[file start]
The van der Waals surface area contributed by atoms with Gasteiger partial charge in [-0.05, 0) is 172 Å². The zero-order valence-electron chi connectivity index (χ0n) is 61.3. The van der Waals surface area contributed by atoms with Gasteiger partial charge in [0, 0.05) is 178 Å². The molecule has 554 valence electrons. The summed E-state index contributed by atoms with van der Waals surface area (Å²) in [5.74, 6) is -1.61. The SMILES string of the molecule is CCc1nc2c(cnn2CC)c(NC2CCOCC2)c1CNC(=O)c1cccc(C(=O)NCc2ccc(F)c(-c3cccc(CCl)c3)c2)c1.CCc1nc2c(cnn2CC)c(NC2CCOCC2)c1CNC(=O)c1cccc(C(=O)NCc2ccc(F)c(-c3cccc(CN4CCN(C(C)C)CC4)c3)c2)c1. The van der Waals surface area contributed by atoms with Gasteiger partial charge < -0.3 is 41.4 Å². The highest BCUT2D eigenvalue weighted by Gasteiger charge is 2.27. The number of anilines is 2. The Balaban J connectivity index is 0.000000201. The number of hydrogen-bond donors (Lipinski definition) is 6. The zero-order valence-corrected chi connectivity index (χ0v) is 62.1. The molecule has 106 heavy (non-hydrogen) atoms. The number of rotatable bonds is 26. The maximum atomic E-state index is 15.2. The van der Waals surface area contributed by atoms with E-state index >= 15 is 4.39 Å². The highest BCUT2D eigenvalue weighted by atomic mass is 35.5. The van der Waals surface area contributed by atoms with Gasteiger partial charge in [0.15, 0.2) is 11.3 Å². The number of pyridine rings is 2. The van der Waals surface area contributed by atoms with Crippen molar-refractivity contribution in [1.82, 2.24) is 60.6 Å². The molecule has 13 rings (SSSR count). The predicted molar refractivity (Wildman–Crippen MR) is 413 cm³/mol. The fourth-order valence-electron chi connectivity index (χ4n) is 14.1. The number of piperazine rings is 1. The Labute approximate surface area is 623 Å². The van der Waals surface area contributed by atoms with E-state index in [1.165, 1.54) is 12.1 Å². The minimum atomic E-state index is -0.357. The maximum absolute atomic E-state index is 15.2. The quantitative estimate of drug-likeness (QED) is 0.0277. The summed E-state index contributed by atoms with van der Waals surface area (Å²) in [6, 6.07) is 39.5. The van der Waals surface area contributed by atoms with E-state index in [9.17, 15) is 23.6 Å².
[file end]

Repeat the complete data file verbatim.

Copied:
The van der Waals surface area contributed by atoms with Gasteiger partial charge in [-0.05, 0) is 172 Å². The zero-order valence-electron chi connectivity index (χ0n) is 61.3. The van der Waals surface area contributed by atoms with Gasteiger partial charge in [0, 0.05) is 178 Å². The molecule has 554 valence electrons. The summed E-state index contributed by atoms with van der Waals surface area (Å²) in [5.74, 6) is -1.61. The SMILES string of the molecule is CCc1nc2c(cnn2CC)c(NC2CCOCC2)c1CNC(=O)c1cccc(C(=O)NCc2ccc(F)c(-c3cccc(CCl)c3)c2)c1.CCc1nc2c(cnn2CC)c(NC2CCOCC2)c1CNC(=O)c1cccc(C(=O)NCc2ccc(F)c(-c3cccc(CN4CCN(C(C)C)CC4)c3)c2)c1. The van der Waals surface area contributed by atoms with Gasteiger partial charge < -0.3 is 41.4 Å². The highest BCUT2D eigenvalue weighted by Gasteiger charge is 2.27. The number of anilines is 2. The Balaban J connectivity index is 0.000000201. The number of hydrogen-bond donors (Lipinski definition) is 6. The zero-order valence-corrected chi connectivity index (χ0v) is 62.1. The molecule has 106 heavy (non-hydrogen) atoms. The number of rotatable bonds is 26. The maximum atomic E-state index is 15.2. The van der Waals surface area contributed by atoms with E-state index >= 15 is 4.39 Å². The highest BCUT2D eigenvalue weighted by atomic mass is 35.5. The van der Waals surface area contributed by atoms with Gasteiger partial charge in [0.15, 0.2) is 11.3 Å². The number of pyridine rings is 2. The van der Waals surface area contributed by atoms with Crippen molar-refractivity contribution in [1.82, 2.24) is 60.6 Å². The molecule has 13 rings (SSSR count). The predicted molar refractivity (Wildman–Crippen MR) is 413 cm³/mol. The fourth-order valence-electron chi connectivity index (χ4n) is 14.1. The number of piperazine rings is 1. The Labute approximate surface area is 623 Å². The van der Waals surface area contributed by atoms with E-state index in [1.165, 1.54) is 12.1 Å². The minimum atomic E-state index is -0.357. The maximum absolute atomic E-state index is 15.2. The quantitative estimate of drug-likeness (QED) is 0.0277. The summed E-state index contributed by atoms with van der Waals surface area (Å²) in [6, 6.07) is 39.5. The van der Waals surface area contributed by atoms with E-state index in [9.17, 15) is 23.6 Å².